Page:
Race/Ethnicity:

Overall, Camden black students make similar learning gains in both reading and math compared to the state average black student. Breakout analyses by sector suggest that black students enrolled in renaissance schools show greater growth in both subjects than the average black student in the state. Camden charter and magnet school black students grow similarly in both subjects compared to the state average. Camden district school black students shows weaker learning gains in both subjects compared to the state average. Shifting the focus to sector comparison within Camden, black students enrolled in charter, magnet and renaissance schools post greater learning growth than district school black students in both subjects.


Hispanic students in Camden overall do not grow differently in reading or math compared to the average Hispanic student in the state. School sector breakout analyses reveal weaker reading gains for Camden district Hispanic students and greater reading gains among Camden renaissance Hispanic students than the state average of Hispanic students, while rest of the sectors grow similarly. In math, Camden students grow on par with the state average of Hispanic students regardless of the sector. Within Camden, renaissance Hispanic students outperform traditional district school Hispanic students in both subjects, while charter school Hispanic students show no significant difference in either reading or math. Hispanic students at Camden magnet schools post similar growth in reading, while showed greater gains in math relative to Hispanic students at Camden traditional district school.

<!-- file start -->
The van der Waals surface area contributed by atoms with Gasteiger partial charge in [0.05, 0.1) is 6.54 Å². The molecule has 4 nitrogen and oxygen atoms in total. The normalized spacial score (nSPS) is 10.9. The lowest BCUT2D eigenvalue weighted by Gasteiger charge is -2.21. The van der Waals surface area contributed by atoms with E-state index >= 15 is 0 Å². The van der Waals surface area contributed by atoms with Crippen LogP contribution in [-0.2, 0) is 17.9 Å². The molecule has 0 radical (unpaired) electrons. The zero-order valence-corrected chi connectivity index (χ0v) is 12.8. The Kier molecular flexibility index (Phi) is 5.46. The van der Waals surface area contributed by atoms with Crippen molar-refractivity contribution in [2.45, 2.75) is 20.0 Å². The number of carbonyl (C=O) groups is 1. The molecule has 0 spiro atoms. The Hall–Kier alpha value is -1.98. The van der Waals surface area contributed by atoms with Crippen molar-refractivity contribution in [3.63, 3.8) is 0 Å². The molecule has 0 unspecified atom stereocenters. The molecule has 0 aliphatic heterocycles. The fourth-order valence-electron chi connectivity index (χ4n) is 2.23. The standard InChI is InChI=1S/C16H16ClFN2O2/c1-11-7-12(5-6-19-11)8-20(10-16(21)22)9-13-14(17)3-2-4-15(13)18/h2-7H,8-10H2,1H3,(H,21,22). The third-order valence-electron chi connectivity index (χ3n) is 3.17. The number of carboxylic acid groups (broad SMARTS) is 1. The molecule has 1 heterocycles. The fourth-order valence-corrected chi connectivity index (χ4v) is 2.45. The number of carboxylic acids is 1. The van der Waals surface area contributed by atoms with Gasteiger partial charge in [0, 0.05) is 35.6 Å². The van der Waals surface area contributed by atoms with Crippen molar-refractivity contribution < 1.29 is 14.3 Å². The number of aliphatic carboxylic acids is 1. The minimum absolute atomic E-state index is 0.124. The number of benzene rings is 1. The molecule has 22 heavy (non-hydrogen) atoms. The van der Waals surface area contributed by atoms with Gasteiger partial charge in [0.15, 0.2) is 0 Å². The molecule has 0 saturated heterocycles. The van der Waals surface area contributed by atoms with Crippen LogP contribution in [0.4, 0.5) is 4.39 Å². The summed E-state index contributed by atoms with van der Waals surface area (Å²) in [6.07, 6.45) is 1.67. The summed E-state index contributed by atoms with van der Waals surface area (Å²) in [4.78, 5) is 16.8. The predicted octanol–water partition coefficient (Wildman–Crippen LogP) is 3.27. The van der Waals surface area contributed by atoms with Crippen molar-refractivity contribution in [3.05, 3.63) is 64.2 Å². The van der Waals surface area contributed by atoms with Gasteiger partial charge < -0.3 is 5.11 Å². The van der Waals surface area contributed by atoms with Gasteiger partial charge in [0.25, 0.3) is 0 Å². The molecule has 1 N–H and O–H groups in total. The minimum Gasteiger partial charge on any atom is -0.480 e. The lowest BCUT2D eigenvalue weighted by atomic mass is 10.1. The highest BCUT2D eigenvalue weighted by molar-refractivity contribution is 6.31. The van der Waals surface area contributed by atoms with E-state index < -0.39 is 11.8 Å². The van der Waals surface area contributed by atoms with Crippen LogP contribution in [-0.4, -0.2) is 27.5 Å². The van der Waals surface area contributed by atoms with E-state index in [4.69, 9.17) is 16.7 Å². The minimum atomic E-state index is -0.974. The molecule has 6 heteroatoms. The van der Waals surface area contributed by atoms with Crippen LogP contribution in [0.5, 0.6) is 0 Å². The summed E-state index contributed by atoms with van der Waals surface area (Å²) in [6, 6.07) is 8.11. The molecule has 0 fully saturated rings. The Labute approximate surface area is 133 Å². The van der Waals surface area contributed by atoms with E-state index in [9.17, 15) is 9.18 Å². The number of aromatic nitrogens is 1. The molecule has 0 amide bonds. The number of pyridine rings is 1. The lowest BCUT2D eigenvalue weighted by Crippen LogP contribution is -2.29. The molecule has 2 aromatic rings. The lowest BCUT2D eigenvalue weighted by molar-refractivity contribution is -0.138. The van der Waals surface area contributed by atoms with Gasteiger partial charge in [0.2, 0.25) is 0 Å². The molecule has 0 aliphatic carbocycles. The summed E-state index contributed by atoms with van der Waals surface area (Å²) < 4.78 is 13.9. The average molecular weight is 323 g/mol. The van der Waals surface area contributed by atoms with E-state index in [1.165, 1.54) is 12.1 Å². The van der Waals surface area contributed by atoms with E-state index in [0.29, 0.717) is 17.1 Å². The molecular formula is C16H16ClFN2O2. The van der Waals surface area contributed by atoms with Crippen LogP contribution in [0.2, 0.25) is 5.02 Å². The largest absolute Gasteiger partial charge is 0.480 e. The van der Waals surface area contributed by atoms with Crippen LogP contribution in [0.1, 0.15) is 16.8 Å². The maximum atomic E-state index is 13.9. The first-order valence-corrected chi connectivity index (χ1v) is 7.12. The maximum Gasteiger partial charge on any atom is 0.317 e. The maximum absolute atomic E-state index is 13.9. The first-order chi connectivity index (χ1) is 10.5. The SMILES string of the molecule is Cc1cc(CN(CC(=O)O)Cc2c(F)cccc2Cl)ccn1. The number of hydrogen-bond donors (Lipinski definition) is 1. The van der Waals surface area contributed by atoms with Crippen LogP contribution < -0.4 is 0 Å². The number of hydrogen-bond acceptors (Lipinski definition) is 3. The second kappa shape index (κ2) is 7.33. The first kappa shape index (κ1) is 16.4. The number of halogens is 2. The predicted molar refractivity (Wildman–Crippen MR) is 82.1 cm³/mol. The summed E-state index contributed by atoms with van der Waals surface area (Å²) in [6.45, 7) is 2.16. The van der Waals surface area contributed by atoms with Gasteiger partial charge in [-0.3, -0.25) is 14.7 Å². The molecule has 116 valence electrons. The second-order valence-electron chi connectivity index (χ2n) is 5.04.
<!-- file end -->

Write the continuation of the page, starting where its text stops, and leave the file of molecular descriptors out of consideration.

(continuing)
Poverty1, ELL, and Special Education:

Camden students living in poverty overall post similar learning gains in both reading and math compared to the average student living in poverty in the state. Sector breakout analyses show stronger growth in reading among students in poverty enrolled in Camden magnet and renaissance schools relative to the state average of students living in poverty. Camden district school students in poverty demonstrate weaker growth in reading compared to the average student in poverty statewide. Comparisons of sectors within Camden demonstrate renaissance school students in poverty outperform the district school students in poverty in reading.


English Language Learners (ELLs) in Camden, overall, make similar learning gains in reading and math compared to the state average of ELLs. Sector breakout analysis indicate that ELL students in Camden district schools lag behind the average ELL statewide in reading and Camden magnet schools lag behind an average student in the state in math. ELL students in Camden renaissance schools outperform their state average peers in both subjects. Comparisons of sectors within Camden reveal stronger growth in both subjects among ELLs at renaissance, charter schools when they are compared to traditional district ELLs. Magnet ELLs underperform their peers in the district schools in math.